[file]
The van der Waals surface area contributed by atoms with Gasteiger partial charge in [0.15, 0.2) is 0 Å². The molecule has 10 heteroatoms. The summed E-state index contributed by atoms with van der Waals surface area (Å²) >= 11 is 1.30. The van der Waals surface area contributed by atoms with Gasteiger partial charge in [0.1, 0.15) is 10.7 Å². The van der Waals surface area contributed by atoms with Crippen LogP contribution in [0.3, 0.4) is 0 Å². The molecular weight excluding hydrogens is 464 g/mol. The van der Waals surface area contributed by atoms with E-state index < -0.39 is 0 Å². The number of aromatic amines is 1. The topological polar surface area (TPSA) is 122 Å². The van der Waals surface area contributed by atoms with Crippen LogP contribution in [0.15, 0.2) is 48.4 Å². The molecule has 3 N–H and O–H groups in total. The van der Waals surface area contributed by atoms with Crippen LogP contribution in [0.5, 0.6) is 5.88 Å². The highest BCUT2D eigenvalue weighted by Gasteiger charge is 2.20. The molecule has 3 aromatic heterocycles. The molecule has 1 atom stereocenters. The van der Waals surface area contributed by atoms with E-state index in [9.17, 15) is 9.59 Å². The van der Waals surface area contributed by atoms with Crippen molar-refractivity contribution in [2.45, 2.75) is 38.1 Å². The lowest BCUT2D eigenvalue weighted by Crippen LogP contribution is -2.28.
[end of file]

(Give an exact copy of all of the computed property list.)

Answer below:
The van der Waals surface area contributed by atoms with Gasteiger partial charge in [0.15, 0.2) is 0 Å². The molecule has 10 heteroatoms. The summed E-state index contributed by atoms with van der Waals surface area (Å²) >= 11 is 1.30. The van der Waals surface area contributed by atoms with Gasteiger partial charge in [0.1, 0.15) is 10.7 Å². The van der Waals surface area contributed by atoms with Crippen LogP contribution in [0.3, 0.4) is 0 Å². The molecular weight excluding hydrogens is 464 g/mol. The van der Waals surface area contributed by atoms with E-state index < -0.39 is 0 Å². The number of aromatic amines is 1. The topological polar surface area (TPSA) is 122 Å². The van der Waals surface area contributed by atoms with Crippen LogP contribution in [0.15, 0.2) is 48.4 Å². The molecule has 3 N–H and O–H groups in total. The van der Waals surface area contributed by atoms with Crippen LogP contribution in [0.5, 0.6) is 5.88 Å². The highest BCUT2D eigenvalue weighted by Gasteiger charge is 2.20. The molecule has 3 aromatic heterocycles. The molecule has 1 atom stereocenters. The van der Waals surface area contributed by atoms with E-state index in [9.17, 15) is 9.59 Å². The van der Waals surface area contributed by atoms with Crippen molar-refractivity contribution in [2.45, 2.75) is 38.1 Å². The lowest BCUT2D eigenvalue weighted by Crippen LogP contribution is -2.28.